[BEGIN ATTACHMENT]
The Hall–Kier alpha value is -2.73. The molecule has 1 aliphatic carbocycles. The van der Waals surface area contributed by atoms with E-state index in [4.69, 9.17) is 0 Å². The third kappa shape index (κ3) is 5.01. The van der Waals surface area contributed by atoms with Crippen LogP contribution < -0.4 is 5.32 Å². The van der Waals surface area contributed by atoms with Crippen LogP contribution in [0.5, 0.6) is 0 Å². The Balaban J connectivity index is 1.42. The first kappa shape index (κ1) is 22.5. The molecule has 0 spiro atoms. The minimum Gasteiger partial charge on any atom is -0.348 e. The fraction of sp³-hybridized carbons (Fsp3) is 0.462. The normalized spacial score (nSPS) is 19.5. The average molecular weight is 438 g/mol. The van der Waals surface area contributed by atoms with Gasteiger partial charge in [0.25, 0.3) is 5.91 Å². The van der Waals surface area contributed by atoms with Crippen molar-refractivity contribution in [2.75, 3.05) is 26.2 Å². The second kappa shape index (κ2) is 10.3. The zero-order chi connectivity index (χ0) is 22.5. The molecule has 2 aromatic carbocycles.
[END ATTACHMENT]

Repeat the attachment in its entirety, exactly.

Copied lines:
The Hall–Kier alpha value is -2.73. The molecule has 1 aliphatic carbocycles. The van der Waals surface area contributed by atoms with E-state index in [4.69, 9.17) is 0 Å². The third kappa shape index (κ3) is 5.01. The van der Waals surface area contributed by atoms with Crippen LogP contribution < -0.4 is 5.32 Å². The van der Waals surface area contributed by atoms with Crippen LogP contribution in [0.5, 0.6) is 0 Å². The Balaban J connectivity index is 1.42. The first kappa shape index (κ1) is 22.5. The molecule has 0 spiro atoms. The minimum Gasteiger partial charge on any atom is -0.348 e. The fraction of sp³-hybridized carbons (Fsp3) is 0.462. The normalized spacial score (nSPS) is 19.5. The average molecular weight is 438 g/mol. The van der Waals surface area contributed by atoms with Gasteiger partial charge in [0.25, 0.3) is 5.91 Å². The van der Waals surface area contributed by atoms with Crippen molar-refractivity contribution in [2.75, 3.05) is 26.2 Å². The second kappa shape index (κ2) is 10.3. The zero-order chi connectivity index (χ0) is 22.5. The molecule has 2 aromatic carbocycles.